Before you trek into the wilderness for the weekend, load up everything you’ll need to make your campsite as comfortable as home.
If you need to split firewood or clear a campsite, you’ll feel like Paul Bunyan after just a few swings. This important tool has been essential for ages—the ancient Egyptians even had a hieroglyphic for it.
At best, a tent is a comfortable home-away-from-home. At worst, it’s just shelter, which is still pretty good. Toss in a rubber mallet to help with driving in the stakes so your temporary home won’t blow away.
You won’t regret having a good pack. You don’t have to take our word for it—Ötzi the Iceman, a naturally preserved mummy from 3,300 B.C.E. found in the Italian Alps, will attest to that fact as well. Scientists believe he was carrying a rudimentary backpack.
Stay hydrated with a good canteen or camping water bottle. The easy-to-drink spout is not a new invention—ancient tribes would make their own by poking holes in ostrich eggshells.
5. Cast iron skillet
The workhorse of the outdoorsman’s kitchen. Besides being durable, cast iron skillets may have other benefits; they’ve been known to add dietary iron to food.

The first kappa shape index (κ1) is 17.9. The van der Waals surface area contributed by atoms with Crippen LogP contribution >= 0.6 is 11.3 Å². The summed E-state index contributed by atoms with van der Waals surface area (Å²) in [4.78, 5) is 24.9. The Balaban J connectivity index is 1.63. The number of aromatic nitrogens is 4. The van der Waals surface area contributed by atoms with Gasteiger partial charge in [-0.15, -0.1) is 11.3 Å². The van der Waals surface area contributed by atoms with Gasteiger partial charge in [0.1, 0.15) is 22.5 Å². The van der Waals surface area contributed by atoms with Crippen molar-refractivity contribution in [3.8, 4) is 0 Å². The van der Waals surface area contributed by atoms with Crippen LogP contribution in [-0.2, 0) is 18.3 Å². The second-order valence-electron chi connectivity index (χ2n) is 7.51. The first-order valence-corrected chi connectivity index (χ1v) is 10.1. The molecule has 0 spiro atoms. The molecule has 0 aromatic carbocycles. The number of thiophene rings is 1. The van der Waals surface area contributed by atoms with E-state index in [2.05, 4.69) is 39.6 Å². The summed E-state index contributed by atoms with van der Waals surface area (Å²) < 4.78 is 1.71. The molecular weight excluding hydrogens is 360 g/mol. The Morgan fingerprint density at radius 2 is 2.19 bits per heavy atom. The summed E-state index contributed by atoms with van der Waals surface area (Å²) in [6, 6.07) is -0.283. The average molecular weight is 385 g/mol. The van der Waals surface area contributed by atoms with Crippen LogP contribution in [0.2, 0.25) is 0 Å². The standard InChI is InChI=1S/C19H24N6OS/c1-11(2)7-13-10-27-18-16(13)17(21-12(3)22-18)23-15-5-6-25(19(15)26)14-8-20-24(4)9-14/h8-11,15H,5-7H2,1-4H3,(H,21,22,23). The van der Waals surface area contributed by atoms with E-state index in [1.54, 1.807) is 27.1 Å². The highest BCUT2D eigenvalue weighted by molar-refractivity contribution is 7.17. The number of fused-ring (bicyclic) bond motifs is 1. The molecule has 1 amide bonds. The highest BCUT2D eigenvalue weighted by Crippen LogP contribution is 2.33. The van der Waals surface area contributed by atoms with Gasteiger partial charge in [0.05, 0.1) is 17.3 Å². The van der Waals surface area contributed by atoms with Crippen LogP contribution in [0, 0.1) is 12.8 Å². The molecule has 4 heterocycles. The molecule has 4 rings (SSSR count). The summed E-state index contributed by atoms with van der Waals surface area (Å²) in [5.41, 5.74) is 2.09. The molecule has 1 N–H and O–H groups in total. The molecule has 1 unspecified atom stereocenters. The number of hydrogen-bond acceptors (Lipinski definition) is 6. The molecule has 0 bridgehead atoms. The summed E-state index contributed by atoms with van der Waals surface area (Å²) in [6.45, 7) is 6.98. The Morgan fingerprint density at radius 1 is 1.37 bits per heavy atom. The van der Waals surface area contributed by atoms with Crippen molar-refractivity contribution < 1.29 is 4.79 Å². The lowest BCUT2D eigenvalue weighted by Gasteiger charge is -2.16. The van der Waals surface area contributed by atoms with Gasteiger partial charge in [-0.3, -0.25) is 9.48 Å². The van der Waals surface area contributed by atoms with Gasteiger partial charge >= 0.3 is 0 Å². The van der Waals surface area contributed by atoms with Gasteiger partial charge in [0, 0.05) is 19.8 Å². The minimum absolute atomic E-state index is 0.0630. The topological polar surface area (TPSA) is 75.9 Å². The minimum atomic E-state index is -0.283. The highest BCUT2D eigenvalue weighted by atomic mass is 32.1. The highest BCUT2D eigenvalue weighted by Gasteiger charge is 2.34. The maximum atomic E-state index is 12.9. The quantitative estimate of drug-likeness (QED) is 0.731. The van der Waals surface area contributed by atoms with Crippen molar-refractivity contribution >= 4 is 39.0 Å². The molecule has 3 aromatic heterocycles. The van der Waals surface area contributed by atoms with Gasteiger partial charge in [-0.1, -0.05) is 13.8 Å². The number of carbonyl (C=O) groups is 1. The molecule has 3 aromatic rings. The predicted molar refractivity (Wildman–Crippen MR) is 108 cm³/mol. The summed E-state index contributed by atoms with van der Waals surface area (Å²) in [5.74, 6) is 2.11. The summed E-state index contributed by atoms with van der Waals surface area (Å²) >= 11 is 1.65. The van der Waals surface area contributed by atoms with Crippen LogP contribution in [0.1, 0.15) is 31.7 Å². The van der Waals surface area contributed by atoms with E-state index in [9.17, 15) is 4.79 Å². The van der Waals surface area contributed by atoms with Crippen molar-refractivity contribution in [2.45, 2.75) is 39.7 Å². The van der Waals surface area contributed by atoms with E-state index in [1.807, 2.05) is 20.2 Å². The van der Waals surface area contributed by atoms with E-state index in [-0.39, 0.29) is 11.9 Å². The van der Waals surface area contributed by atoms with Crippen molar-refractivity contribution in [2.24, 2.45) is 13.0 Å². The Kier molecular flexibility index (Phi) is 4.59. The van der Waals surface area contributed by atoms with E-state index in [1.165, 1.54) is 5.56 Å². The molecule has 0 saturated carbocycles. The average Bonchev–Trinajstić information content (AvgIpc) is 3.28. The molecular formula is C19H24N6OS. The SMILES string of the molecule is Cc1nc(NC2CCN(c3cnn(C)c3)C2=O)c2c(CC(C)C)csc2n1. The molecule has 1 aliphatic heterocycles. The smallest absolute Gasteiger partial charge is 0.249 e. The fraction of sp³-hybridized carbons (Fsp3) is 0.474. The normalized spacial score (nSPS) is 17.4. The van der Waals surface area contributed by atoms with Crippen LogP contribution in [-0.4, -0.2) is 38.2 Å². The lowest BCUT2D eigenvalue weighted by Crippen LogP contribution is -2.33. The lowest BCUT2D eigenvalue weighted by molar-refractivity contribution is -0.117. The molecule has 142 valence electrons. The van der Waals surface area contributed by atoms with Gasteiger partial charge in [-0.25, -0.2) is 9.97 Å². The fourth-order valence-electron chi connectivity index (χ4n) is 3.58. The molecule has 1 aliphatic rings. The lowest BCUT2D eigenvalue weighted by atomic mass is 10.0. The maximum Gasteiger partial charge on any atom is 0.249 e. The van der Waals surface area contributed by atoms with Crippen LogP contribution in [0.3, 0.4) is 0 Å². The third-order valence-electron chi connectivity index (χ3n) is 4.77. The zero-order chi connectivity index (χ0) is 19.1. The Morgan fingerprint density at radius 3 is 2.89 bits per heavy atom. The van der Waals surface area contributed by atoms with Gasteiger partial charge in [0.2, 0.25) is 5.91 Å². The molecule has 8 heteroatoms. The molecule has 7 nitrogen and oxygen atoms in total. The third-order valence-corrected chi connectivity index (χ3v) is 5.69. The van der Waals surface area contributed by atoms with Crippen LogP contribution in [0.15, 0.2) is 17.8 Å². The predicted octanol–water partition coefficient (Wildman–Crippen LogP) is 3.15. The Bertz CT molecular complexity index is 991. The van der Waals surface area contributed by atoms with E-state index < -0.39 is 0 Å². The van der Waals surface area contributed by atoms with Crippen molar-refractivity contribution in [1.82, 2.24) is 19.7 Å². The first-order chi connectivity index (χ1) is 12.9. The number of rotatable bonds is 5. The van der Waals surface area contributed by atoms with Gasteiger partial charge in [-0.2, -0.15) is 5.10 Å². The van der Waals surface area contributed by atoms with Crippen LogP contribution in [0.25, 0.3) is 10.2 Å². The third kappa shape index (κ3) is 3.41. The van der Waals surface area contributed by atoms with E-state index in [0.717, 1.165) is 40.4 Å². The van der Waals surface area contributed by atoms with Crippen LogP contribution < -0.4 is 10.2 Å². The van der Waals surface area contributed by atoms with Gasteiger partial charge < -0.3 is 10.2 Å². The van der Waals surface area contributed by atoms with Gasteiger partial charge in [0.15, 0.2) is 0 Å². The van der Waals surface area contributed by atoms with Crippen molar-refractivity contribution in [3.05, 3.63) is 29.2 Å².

6. Pocket knife
Though called a “pocket” knife, campers will tell you these tools spend far more time in use than in storage. The Swiss army’s iconic knife first came into use in the late 19th century when soldiers switched to a rifle that required a screwdriver for disassembly, and it’s no less useful on a modern campsite.
If you want to pack a versatile piece of gear, the choice is easy. A tarp can be almost anything: a floor, a roof, a dining room table, you name it. It can also be a “hootch” (Australian slang for “tarp”).
8. Sleeping bag
A definite must for any camping trip, sleeping bags can be the difference between restful slumber and an unpleasantly chilly night. The first version of the sleeping bag was called the “Euklisia Rug,” and it was patented in 1896.
Flashlights get their name from the finicky old batteries used in early versions in the late 19th century. The batteries were weak, so the devices would only work in flashes.
A natural back-up for your flashlight. Early Chinese lanterns were perhaps the most eco-friendly—they’d catch fireflies in clear containers.
11. Waterproof Matches
You can buy them, or make them yourself in a pinch. Just light a candle and dip match heads in the melted wax. Once it’s dry, it will protect the match from inclement weather. Just scrape away the wax when you’re ready to use it.